Wednesday, June 24, 2009

Importation bill has chance to offer example of concern for ALL U.S. citizens, leadership, innovation

The news hit with the suddenness of a surprise attack early Saturday, June 20—the Pharmaceutical industry had made a late night call to Senator Max Baucus (D-MT) to tell him that is was willing to cooperate by pledging $80 billion over the next decade in resolving one of the biggest problems (and resulting criticisms) of Medicare Part D, The Infamous Doughnut Hole.

The facts surfaced by Monday afternoon however, as it became evident that pharma’s move really was nothing more than a carefully crafted and possibly successful attempt to circumvent several challenges facing it—the possibility of price negotiation for Part D medicines, and the potential contribution that could be provided by allowing personal importation of safe, affordable medicines from licensed, registered pharmacies in Tier One designated countries.
The Doughnut Hole should have been called ‘The Black Hole.’ Seniors were forced to continue paying their premiums, but their coverage was ‘suspended’ when drug costs reached $2250. They had entered The Doughnut Hole, where they would pay 100 percent of their prescriptions for the next $3600—even though they still had to pay for their premiums (a windfall for insurance companies). After paying the $3600, the ‘catastrophic’ level was reached, and the seniors who had survived The Doughnut Hole, were eligible for renewed coverage with low cost co-pays.

The fiscal and medical hit upon the elderly was immediate. Many seniors simply quit taking their medicines or began ‘splitting’ pills. Either action not only derailed the claimed hoped-for goals of Medicare Part D, it caused untold numbers of elderly to gamble their health, well-being and perhaps even their lives by the self-denial of vital medicines that had been forced on them by a pharmaceutical-influenced Congress that enacted Part D. Billy Tauzin, the former Congressman from New Orleans who was instrumental for many of the 11th hour (and 59 minute) changes that shaped Part D was rewarded with a multi-million-dollar position by PhRMA, the influential and well-heeled trade group for the drug companies.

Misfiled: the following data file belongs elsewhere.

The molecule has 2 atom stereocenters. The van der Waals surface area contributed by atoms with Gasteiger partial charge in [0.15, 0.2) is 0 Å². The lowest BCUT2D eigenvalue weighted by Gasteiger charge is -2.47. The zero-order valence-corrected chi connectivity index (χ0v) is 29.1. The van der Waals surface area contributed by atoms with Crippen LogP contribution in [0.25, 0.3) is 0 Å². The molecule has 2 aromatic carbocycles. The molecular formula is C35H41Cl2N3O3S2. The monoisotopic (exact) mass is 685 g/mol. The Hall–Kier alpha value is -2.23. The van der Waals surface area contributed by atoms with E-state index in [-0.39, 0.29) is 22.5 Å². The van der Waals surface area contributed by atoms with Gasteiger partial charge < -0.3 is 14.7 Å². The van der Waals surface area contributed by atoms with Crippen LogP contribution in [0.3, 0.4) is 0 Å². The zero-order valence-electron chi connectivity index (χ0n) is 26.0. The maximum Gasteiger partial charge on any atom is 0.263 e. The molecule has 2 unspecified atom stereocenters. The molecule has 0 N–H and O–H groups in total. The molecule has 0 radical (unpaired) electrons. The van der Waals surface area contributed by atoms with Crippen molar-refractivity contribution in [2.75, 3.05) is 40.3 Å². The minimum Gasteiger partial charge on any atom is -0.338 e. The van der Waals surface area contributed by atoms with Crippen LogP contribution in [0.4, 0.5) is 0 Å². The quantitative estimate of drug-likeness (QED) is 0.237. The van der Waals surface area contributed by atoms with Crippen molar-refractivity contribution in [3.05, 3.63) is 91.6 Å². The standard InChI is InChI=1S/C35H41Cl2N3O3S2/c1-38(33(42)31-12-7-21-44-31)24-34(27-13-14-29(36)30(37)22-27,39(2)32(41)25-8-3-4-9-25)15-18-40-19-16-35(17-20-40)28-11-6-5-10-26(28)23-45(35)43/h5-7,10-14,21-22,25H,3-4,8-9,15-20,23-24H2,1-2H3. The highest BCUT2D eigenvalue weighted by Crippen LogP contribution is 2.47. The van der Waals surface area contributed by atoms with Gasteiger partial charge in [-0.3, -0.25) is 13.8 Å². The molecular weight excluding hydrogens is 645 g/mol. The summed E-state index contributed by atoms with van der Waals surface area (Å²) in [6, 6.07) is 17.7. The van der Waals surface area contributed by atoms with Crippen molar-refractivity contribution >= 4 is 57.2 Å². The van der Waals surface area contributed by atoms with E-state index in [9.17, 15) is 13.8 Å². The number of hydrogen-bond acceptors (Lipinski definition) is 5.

A proposed solution to relieving the burden of The Doughnut Hole dilemma—price negotiation for drugs-- soon became a favorite of politicians, and repeated calls were made from untold numbers of stumps, town hall meetings, and locales where the pols could promise the elderly that help was on the way.

With the election of President Barack Obama, a Democratic House and a Democratic Senate, negotiation seemed ready to be moved from stump speeches to reality.

But, it is said that politics makes strange bedfellows. And, the push for healthcare reform soon created a lot of odd sleeping arrangements. Many of us winced when PhRMA joined with FamiliesUSA, a leading progressive, hard-working and well-respected advocacy group, to work for ‘healthcare reform.’ What, we asked, was the industry looking for? Images of the Fox in the Henhouse, the camel with his nose under the tent, flashed though our minds.

Added to this was the White House meeting President Obama arranged with industry groups representing insurance companies, PhRMA, hospitals, and other healthcare industry groups. Our concerns were quickly validated when a White House statement about pledges to cut the growth of health care costs was actually nothing more than a pledge to reduce the rate of growth by not increasing prices as much as before. The President needs to remember what John Kennedy said about big business special interest groups and what a bunch of SOBs they were.

The fact is that the ‘pledge’ was actually not a true savings. It would be a bit like buying your groceries at a store that has raised its prices 20 percent for the past few years. But, to ‘save money’, it says it will raise its prices only 10 percent next year, so instead of groceries that cost $100 per week in year one, the next year they would cost $110 instead of $120. The store owner could then tell consumers that each had saved $10 in year two, even though they were paying more for the same groceries. Only the rate of the increase was less than in previous years.

This type of math should have been the tip-off that the pharma ‘commitment’ to aiding seniors in The Doughnut Hole isn’t what it at first seemed to be.

On Sunday, President Obama issued the following statement about the agreement with the drug companies: